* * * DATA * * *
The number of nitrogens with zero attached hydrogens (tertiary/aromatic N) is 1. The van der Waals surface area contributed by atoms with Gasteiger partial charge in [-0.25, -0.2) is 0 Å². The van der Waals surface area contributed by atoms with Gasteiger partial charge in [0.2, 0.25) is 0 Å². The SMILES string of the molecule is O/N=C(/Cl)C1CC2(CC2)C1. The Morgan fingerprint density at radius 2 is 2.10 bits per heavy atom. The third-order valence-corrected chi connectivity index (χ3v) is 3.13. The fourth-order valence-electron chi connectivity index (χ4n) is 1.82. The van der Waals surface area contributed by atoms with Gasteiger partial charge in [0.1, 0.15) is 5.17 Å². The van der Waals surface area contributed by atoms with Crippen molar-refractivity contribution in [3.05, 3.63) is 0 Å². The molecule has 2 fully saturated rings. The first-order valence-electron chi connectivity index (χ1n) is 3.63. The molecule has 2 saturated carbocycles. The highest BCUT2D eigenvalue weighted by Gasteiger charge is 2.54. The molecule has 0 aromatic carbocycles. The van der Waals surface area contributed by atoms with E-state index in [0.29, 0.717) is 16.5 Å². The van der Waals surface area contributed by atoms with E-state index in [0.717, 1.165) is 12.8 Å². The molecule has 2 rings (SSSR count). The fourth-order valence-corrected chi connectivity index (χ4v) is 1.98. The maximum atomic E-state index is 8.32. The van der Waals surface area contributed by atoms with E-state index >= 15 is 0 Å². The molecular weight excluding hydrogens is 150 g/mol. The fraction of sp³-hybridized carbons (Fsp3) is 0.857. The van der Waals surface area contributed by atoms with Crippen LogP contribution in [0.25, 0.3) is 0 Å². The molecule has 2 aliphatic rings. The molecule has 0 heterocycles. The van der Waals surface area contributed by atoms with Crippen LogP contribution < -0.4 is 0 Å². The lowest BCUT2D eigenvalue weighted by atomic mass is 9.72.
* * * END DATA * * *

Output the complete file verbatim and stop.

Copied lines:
The number of nitrogens with zero attached hydrogens (tertiary/aromatic N) is 1. The van der Waals surface area contributed by atoms with Gasteiger partial charge in [-0.25, -0.2) is 0 Å². The van der Waals surface area contributed by atoms with Gasteiger partial charge in [0.2, 0.25) is 0 Å². The SMILES string of the molecule is O/N=C(/Cl)C1CC2(CC2)C1. The Morgan fingerprint density at radius 2 is 2.10 bits per heavy atom. The third-order valence-corrected chi connectivity index (χ3v) is 3.13. The fourth-order valence-electron chi connectivity index (χ4n) is 1.82. The van der Waals surface area contributed by atoms with Gasteiger partial charge in [0.1, 0.15) is 5.17 Å². The van der Waals surface area contributed by atoms with Crippen molar-refractivity contribution in [3.05, 3.63) is 0 Å². The molecule has 2 fully saturated rings. The first-order valence-electron chi connectivity index (χ1n) is 3.63. The molecule has 2 saturated carbocycles. The highest BCUT2D eigenvalue weighted by Gasteiger charge is 2.54. The molecule has 0 aromatic carbocycles. The van der Waals surface area contributed by atoms with E-state index in [0.29, 0.717) is 16.5 Å². The van der Waals surface area contributed by atoms with E-state index in [0.717, 1.165) is 12.8 Å². The molecule has 2 rings (SSSR count). The fourth-order valence-corrected chi connectivity index (χ4v) is 1.98. The maximum atomic E-state index is 8.32. The van der Waals surface area contributed by atoms with E-state index >= 15 is 0 Å². The molecular weight excluding hydrogens is 150 g/mol. The fraction of sp³-hybridized carbons (Fsp3) is 0.857. The van der Waals surface area contributed by atoms with Crippen LogP contribution in [0.25, 0.3) is 0 Å². The molecule has 2 aliphatic rings. The molecule has 0 heterocycles. The van der Waals surface area contributed by atoms with Crippen LogP contribution < -0.4 is 0 Å². The lowest BCUT2D eigenvalue weighted by atomic mass is 9.72.